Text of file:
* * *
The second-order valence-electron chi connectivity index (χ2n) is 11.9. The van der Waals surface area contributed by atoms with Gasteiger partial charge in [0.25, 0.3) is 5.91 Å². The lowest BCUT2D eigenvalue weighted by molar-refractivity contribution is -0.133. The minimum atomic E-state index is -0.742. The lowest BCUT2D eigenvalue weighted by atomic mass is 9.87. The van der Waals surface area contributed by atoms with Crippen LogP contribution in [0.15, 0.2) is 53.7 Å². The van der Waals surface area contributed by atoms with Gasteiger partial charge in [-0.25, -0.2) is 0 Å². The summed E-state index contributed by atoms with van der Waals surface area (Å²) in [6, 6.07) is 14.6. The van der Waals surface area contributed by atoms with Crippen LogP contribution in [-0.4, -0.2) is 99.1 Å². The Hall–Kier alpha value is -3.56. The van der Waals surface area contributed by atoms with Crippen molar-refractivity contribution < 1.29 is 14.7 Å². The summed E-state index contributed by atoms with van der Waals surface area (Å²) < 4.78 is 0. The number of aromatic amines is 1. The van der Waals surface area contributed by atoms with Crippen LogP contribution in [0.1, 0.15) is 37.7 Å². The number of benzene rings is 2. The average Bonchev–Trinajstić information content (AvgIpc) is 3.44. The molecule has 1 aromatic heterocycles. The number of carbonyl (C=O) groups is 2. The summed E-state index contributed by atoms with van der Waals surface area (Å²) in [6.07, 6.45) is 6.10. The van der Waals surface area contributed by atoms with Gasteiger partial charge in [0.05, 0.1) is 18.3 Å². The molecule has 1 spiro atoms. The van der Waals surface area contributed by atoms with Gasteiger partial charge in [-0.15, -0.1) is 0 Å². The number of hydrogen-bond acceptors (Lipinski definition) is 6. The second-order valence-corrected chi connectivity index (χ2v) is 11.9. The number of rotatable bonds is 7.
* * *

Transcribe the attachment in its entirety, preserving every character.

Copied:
The second-order valence-electron chi connectivity index (χ2n) is 11.9. The van der Waals surface area contributed by atoms with Gasteiger partial charge in [0.25, 0.3) is 5.91 Å². The lowest BCUT2D eigenvalue weighted by molar-refractivity contribution is -0.133. The minimum atomic E-state index is -0.742. The lowest BCUT2D eigenvalue weighted by atomic mass is 9.87. The van der Waals surface area contributed by atoms with Crippen LogP contribution in [0.15, 0.2) is 53.7 Å². The van der Waals surface area contributed by atoms with Gasteiger partial charge in [-0.25, -0.2) is 0 Å². The summed E-state index contributed by atoms with van der Waals surface area (Å²) in [6, 6.07) is 14.6. The van der Waals surface area contributed by atoms with Crippen LogP contribution in [-0.4, -0.2) is 99.1 Å². The Hall–Kier alpha value is -3.56. The van der Waals surface area contributed by atoms with Crippen molar-refractivity contribution < 1.29 is 14.7 Å². The summed E-state index contributed by atoms with van der Waals surface area (Å²) < 4.78 is 0. The number of aromatic amines is 1. The van der Waals surface area contributed by atoms with Crippen LogP contribution in [0.1, 0.15) is 37.7 Å². The number of benzene rings is 2. The average Bonchev–Trinajstić information content (AvgIpc) is 3.44. The molecule has 1 aromatic heterocycles. The number of carbonyl (C=O) groups is 2. The summed E-state index contributed by atoms with van der Waals surface area (Å²) in [6.07, 6.45) is 6.10. The van der Waals surface area contributed by atoms with Gasteiger partial charge in [0.05, 0.1) is 18.3 Å². The molecule has 1 spiro atoms. The van der Waals surface area contributed by atoms with Gasteiger partial charge in [-0.15, -0.1) is 0 Å². The number of hydrogen-bond acceptors (Lipinski definition) is 6. The second-order valence-corrected chi connectivity index (χ2v) is 11.9. The number of rotatable bonds is 7.